Editor’s note: This is the fifth and final article in a five part series on tax rates in Jack County.

The information selected within the graph illustrates tax rates, values and taxes levied for the two cities in Jack County, surrounding cities and cities with approximate populations and/or taxable values. The information represents 2012 data from the office of the Texas State Comptroller.

Of the 1,198 cities, towns and villages listed in the data, Jacksboro’s tax rate is the 16th highest in the state — 98.6 percent of cities in the state have lower tax rates than Jacksboro. The city is ranked 342 for actual taxes levied.

Bryson ranked 507th for its tax rate and 993 of taxes levied.

Cities collect revenue in various ways including ad valorem taxes, sales tax, utility sales, hotel/motel occupancy tax and various fees and fines. The City of Jacksboro tax rate of $1.18 is made up of the maintenance and operations rate of 59.18 cents per $100 of value and an interest and sinking rate of 58.82 cents.

The City of Jacksboro is operating under a $2.25 million general fund budget for fiscal year 2013-2014. The budget lists a projected collection of $685,000 in ad valorem taxes.

The budget also shows projected revenues of $400,000 in transfers from the water fund, $900,000 in sales tax, $250,000 in franchise fees and $120,000 in court fines.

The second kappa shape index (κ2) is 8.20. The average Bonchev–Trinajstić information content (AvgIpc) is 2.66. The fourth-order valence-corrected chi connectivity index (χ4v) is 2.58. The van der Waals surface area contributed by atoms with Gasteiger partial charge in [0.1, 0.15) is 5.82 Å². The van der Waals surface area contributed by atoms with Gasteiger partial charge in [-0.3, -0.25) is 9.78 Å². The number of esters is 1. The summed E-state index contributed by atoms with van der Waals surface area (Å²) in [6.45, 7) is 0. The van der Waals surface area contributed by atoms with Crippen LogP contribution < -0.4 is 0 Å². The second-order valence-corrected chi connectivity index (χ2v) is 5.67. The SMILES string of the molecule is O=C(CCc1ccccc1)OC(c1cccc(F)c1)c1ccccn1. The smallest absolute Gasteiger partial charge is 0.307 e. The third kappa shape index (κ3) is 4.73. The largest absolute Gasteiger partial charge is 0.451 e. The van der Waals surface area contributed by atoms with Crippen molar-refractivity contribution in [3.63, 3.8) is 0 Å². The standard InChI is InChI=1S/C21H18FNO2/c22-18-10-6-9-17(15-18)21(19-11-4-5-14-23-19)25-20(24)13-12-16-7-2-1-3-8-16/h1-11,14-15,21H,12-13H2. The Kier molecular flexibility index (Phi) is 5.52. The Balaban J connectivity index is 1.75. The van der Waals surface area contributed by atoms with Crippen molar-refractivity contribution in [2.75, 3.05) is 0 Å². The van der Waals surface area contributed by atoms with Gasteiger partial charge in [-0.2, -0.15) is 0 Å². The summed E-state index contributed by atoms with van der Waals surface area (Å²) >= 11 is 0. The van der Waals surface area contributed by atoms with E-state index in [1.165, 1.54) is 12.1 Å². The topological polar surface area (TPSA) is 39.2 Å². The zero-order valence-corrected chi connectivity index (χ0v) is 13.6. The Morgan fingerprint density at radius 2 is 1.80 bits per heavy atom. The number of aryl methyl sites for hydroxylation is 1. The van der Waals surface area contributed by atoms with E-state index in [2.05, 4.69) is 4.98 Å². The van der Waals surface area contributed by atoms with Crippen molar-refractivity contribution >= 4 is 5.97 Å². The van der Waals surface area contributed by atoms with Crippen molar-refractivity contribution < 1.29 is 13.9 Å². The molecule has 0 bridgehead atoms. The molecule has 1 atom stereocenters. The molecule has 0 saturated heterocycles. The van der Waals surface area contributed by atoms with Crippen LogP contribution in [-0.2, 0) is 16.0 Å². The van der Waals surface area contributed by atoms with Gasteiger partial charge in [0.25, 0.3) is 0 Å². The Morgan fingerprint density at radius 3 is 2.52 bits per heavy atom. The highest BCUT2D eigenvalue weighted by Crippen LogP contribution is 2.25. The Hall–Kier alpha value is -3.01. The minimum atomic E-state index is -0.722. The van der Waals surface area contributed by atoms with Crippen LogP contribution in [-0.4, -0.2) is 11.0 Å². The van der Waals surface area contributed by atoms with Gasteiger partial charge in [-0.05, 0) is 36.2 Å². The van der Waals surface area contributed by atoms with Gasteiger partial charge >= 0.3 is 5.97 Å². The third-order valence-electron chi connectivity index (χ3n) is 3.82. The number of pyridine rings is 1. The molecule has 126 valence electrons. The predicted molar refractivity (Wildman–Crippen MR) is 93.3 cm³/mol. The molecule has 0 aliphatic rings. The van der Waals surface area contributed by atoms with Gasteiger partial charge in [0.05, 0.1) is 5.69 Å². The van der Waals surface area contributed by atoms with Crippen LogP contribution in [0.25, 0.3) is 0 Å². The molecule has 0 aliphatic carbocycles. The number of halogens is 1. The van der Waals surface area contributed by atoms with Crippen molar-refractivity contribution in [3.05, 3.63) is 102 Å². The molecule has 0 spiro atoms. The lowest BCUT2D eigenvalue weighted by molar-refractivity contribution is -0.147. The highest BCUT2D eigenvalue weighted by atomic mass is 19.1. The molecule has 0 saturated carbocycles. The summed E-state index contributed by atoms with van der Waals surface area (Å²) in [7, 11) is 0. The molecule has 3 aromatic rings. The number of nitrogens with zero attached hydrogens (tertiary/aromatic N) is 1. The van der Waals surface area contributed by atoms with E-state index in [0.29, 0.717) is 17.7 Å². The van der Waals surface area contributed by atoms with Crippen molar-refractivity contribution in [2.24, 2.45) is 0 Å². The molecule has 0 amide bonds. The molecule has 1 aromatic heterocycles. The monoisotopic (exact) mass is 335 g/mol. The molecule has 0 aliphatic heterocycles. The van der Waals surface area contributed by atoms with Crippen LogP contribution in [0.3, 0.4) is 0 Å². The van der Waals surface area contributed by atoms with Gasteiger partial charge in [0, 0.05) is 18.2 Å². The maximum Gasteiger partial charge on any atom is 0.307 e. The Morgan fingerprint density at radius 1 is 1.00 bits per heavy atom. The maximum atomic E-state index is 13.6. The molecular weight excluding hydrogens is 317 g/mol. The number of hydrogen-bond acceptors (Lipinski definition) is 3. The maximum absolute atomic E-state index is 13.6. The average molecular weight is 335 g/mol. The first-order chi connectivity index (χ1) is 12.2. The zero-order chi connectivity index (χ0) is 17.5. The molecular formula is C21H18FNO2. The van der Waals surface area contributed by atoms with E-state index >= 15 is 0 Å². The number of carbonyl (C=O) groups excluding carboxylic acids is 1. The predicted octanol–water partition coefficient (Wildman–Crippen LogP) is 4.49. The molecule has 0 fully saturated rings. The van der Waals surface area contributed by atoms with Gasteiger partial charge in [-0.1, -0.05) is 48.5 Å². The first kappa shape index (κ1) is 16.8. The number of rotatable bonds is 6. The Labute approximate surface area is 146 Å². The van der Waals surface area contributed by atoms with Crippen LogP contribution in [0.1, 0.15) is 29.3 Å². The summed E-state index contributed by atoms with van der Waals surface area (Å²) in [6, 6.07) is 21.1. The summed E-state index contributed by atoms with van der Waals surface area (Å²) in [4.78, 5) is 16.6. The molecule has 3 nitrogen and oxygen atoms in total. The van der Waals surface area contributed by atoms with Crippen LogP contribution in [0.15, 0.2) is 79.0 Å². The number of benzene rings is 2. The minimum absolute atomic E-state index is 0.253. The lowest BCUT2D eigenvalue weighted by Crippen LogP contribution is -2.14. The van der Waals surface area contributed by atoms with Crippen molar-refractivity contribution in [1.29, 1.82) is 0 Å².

The interest and sinking budget shows a projected budget of $1.


266 million with $646,223 of that from ad valorem taxes and $598,709 transferred from water.

The City of Bryson’s only general fund revenue other than ad valorem taxes is sales tax.

“We keep utilities totally separated,” said Bryson City Secretary Frank Hefner. “The only time we move water money to the general fund is if a leak does damage to a road. We move money to fix that.”

Bryson is operating under a fiscal year 2013-2014 budget of $130,000 for the general fund.

“The expenditures balance out on general; and water has a deficit of $115,000,” Hefner said. “We’re doing a big project and having to pull from the fund balance. We’re replacing a water main that keeps causing us problems.”

He said the city’s goal is to maintain a $130,000 budget. Last year, Bryson voted in a half-a-percent sales tax increase raising the city’s portion from 1 percent to 1.5 percent. The total sales tax rate for Bryson is now at 7.75 percent.

“That’s the highest you can go without earmarking the additional half of a percent of that funding and we don’t have a place to earmark it,” Hefner explained. “It has to be for police or economic development.”

He said the city averages $6,000 to $7,000 a quarter in sales tax revenue or $24,000 to $28,000 a year.

To read the complete article, see the April 25 Herald.